HC Deb 22 February 1971 vol 812 cc43-51
The Chancellor of the Duchy of Lancaster (Mr. Geoffrey Rippon)

With your permission, Mr. Speaker, and that of the House, I should like to make a statement about my visit to the Commonwealth countries of the Caribbean, from which I returned yesterday.

At the invitation of the Governments concerned, 1 visited Jamaica, Guyana, Trinidad and Tobago, and Barbados. In each 1 met the Prime Minister and Ministers concerned with our negotiations for entry into the European Economic Community. I also visited St. Lucia, where I met Premiers and representatives of each of the West Indies Associated States.

I was particularly glad to have the opportunity also of seeing representatives of trades unions as well as employers, and representatives of Opposition parties as well as Ministers and officials. In this way I was able to build up a more comprehensive idea of the many problems involved from different points of view. I am most grateful to all who made this possible, and above all to the Governments who were my hosts.

Our discussions covered three main problems: sugar, the future relationship which the independent Commonwealth governments may have with the Community, and the corresponding relationship of the West Indies Associated States, for whose external affairs we remain responsible.

First, sugar. From the very beginning of the negotiations, we have identified the need for access for sugar from the developing Commonwealth countries to an enlarged Community as one of the three major problems of the negotiations.

I explained that we had put in proposals on this point to the Community, but had not yet received the Community's reply. I said that what indications we had had of the Commission's thinking showed that those concerned fully understood the problem and were anxious to find a solution which would permit continuity of access under a new sugar régime applicable to the enlarged Community as a whole.

So far as the Commonwealth Caribbean Governments and sugar producers are concerned, the principal problem is to be able to plan production ahead with a similar degree of assurance to that which they now enjoy under the Commonwealth Sugar Agreement. For this they require what the Jamaican Minister of Trade and Industry described to me as "bankable" assurances; in other words, assurances which would persuade bank managers to provide the credits necessary for the roll-on of sugar production. Cane sugar production, unlike beet sugar production, has, of course, to be planned a number of years in advance.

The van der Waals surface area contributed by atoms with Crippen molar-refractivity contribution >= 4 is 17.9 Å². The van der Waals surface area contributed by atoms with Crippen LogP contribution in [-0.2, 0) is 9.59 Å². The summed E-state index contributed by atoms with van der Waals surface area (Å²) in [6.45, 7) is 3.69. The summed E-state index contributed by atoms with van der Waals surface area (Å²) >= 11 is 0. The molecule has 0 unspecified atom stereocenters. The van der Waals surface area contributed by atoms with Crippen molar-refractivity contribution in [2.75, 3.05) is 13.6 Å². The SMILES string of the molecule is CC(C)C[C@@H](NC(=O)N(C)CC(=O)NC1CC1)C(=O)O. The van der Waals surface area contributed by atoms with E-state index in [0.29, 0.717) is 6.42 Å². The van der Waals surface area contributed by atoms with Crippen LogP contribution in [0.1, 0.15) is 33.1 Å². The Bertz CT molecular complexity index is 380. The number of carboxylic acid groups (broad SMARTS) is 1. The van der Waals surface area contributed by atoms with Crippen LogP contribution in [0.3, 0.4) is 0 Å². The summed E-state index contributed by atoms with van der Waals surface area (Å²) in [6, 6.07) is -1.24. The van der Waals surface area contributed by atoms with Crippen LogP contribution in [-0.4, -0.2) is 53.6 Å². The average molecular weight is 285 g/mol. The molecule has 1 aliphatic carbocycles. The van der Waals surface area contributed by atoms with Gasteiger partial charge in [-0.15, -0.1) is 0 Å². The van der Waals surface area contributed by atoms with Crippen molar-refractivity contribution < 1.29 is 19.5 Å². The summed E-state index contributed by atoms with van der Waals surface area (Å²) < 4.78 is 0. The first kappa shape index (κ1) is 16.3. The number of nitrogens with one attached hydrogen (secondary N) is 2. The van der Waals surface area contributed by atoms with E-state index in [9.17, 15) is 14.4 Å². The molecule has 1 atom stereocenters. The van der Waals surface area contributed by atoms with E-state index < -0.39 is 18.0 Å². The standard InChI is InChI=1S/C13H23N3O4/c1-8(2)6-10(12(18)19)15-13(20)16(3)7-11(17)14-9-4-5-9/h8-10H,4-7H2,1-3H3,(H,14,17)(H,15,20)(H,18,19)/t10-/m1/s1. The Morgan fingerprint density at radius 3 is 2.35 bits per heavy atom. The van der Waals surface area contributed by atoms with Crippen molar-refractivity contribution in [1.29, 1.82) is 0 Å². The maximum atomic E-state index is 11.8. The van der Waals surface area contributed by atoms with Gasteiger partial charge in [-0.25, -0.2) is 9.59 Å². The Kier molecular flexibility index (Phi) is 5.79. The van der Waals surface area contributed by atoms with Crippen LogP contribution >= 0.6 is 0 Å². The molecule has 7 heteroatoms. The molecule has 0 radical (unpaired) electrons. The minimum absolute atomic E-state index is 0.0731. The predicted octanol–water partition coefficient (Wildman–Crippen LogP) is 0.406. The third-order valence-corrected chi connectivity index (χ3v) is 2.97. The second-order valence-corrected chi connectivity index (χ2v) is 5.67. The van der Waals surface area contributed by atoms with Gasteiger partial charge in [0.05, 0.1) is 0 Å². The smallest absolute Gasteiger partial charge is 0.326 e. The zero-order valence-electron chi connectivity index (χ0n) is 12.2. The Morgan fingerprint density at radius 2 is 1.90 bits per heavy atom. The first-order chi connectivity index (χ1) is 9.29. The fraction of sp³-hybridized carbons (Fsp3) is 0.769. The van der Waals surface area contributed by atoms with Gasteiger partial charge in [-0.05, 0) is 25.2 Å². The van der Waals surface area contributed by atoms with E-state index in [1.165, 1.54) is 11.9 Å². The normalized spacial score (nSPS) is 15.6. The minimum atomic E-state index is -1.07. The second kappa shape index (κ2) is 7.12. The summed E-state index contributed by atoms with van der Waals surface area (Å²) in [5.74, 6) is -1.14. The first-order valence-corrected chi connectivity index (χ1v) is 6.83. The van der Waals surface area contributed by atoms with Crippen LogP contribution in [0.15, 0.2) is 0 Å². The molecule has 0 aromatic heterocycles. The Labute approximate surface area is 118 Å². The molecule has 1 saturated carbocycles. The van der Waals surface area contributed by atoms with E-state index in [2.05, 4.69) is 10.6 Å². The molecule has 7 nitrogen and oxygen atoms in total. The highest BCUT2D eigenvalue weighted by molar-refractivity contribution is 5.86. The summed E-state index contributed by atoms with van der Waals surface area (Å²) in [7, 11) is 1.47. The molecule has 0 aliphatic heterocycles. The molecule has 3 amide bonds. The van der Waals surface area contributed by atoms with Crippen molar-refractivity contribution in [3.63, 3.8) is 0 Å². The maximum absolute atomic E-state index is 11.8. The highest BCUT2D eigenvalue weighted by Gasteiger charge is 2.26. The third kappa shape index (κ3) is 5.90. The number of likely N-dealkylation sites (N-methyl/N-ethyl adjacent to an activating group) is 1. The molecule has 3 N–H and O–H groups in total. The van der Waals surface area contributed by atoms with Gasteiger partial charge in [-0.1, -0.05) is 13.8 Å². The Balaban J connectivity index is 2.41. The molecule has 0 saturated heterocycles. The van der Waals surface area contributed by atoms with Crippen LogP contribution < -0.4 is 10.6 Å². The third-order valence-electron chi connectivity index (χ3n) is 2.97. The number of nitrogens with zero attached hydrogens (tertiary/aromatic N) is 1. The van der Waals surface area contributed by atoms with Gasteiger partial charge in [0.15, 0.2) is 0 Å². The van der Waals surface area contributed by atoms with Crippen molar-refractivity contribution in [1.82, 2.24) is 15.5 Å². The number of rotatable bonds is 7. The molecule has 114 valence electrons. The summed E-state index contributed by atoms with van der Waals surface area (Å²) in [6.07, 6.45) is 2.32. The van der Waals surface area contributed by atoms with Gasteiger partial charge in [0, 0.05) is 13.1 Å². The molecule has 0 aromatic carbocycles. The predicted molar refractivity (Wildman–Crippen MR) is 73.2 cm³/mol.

A number of anxieties were expressed to me, but nearly all turned on this point.

I was particularly impressed by the social aspects of the problem. The economies of the countries concerned are dependent upon sugar in varying degrees, but restriction or dislocation of the market would severely affect them all, and in some would lead to serious consequences in human as well as economic terms.

Similar considerations of course apply to the other developing members of the Commonwealth whose economies are dependent upon sugar, notably Mauritius and Fiji.

Next I turn to the question of the future relationship between the independent Commonwealth Caribbean countries and an enlarged Community. There seems to have been a good deal of misunderstanding on this point, which I hope I was able to clear up.

The problem is this: as the House will know, the Community has already reaffirmed the offer contained in its 1963 Declaration of Intent to the Commonwealth African countries. This offer in no way commits the Governments concerned. But it will enable them to choose whether they wish to have a Yaoundé-type of association with the enlarged Community, or a looser form of association, or a simple trading agreement.

The Community has not yet renewed this offer to the Commonwealth countries, but I very much hope it will do so soon.

The problem of the Commonwealth Caribbean is not simply one of sugar. The countries concerned need continuing access to the British market and ultimately to the European one for such other tropical products as bananas, citrus fruits and rum. Without such access—especially for bananas—grave damage would be done to the economies concerned. These developing countries, who have for centuries been dependent on the British market, need arrangements, such as association would provide, which would give them the same sort of treatment now given to other developing countries associated with the Community.

Lastly I come to the future relationship of the West Indies Associated States with an enlarged Community. I am glad to say that at the meeting of Deputies in Brussels on 10th February, the Community lifted its reserve on the offer of association under Part IV of the Treaty of Rome to those territories, other than Gibraltar and Hong Kong, for whose external relations we remain responsible. This will ensure that their interests will be safeguarded.

Some concern was expressed to me lest there should be any difference in the positions of the various members of C.A.R.I.F.T.A., the Commonwealth Caribbean Free Trade Area, which includes both dependent and independent countries. I said that I hope that with an offer of association to them all, a common C.A.R.I.F.T.A. position might be elaborated. Without such an offer to the independent countries, the position would of course be more complicated. In any case we shall do our utmost to protect the interests of the West Indies Associated States, and give them all the help and advice they may require.